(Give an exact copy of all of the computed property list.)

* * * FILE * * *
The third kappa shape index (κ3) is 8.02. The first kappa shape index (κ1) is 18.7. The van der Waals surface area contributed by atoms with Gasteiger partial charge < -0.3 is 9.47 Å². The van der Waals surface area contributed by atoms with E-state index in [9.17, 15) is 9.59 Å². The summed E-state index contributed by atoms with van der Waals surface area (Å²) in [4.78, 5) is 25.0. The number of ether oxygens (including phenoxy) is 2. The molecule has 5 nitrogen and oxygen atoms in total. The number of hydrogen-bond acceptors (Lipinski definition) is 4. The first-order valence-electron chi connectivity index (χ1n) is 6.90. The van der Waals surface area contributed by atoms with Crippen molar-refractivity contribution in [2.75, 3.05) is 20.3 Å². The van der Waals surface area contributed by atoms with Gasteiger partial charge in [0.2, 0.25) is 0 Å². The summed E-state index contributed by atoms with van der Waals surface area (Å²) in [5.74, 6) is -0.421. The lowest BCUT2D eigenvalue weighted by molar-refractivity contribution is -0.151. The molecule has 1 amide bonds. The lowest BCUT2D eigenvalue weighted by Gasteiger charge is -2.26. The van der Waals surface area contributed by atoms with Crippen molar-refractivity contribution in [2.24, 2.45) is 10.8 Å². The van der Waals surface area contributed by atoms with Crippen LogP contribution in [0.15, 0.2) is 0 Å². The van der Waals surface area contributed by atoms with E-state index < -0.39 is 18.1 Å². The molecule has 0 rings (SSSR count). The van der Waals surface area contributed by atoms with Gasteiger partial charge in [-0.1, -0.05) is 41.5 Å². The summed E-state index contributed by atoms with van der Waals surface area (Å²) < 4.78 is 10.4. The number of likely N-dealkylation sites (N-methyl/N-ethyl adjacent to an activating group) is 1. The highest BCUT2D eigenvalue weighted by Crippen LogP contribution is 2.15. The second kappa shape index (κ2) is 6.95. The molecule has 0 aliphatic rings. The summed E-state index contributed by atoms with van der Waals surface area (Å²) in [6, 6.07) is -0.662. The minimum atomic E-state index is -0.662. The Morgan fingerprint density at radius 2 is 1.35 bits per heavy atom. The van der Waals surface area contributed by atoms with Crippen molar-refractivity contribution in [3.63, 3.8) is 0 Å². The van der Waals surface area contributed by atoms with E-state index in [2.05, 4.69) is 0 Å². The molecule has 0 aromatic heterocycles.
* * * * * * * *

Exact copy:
The third kappa shape index (κ3) is 8.02. The first kappa shape index (κ1) is 18.7. The van der Waals surface area contributed by atoms with Gasteiger partial charge < -0.3 is 9.47 Å². The van der Waals surface area contributed by atoms with E-state index in [9.17, 15) is 9.59 Å². The summed E-state index contributed by atoms with van der Waals surface area (Å²) in [4.78, 5) is 25.0. The number of ether oxygens (including phenoxy) is 2. The molecule has 5 nitrogen and oxygen atoms in total. The number of hydrogen-bond acceptors (Lipinski definition) is 4. The first-order valence-electron chi connectivity index (χ1n) is 6.90. The van der Waals surface area contributed by atoms with Crippen molar-refractivity contribution in [2.75, 3.05) is 20.3 Å². The van der Waals surface area contributed by atoms with Gasteiger partial charge in [0.2, 0.25) is 0 Å². The summed E-state index contributed by atoms with van der Waals surface area (Å²) in [5.74, 6) is -0.421. The lowest BCUT2D eigenvalue weighted by molar-refractivity contribution is -0.151. The molecule has 1 amide bonds. The lowest BCUT2D eigenvalue weighted by Gasteiger charge is -2.26. The van der Waals surface area contributed by atoms with Crippen molar-refractivity contribution in [2.24, 2.45) is 10.8 Å². The van der Waals surface area contributed by atoms with Crippen LogP contribution in [0.15, 0.2) is 0 Å². The van der Waals surface area contributed by atoms with E-state index < -0.39 is 18.1 Å². The molecule has 0 rings (SSSR count). The van der Waals surface area contributed by atoms with Gasteiger partial charge in [-0.1, -0.05) is 41.5 Å². The summed E-state index contributed by atoms with van der Waals surface area (Å²) < 4.78 is 10.4. The number of likely N-dealkylation sites (N-methyl/N-ethyl adjacent to an activating group) is 1. The highest BCUT2D eigenvalue weighted by Crippen LogP contribution is 2.15. The second kappa shape index (κ2) is 6.95. The molecule has 0 aliphatic rings. The summed E-state index contributed by atoms with van der Waals surface area (Å²) in [6, 6.07) is -0.662. The minimum atomic E-state index is -0.662. The Morgan fingerprint density at radius 2 is 1.35 bits per heavy atom. The van der Waals surface area contributed by atoms with Crippen molar-refractivity contribution in [3.63, 3.8) is 0 Å². The van der Waals surface area contributed by atoms with E-state index in [2.05, 4.69) is 0 Å². The molecule has 0 aromatic heterocycles.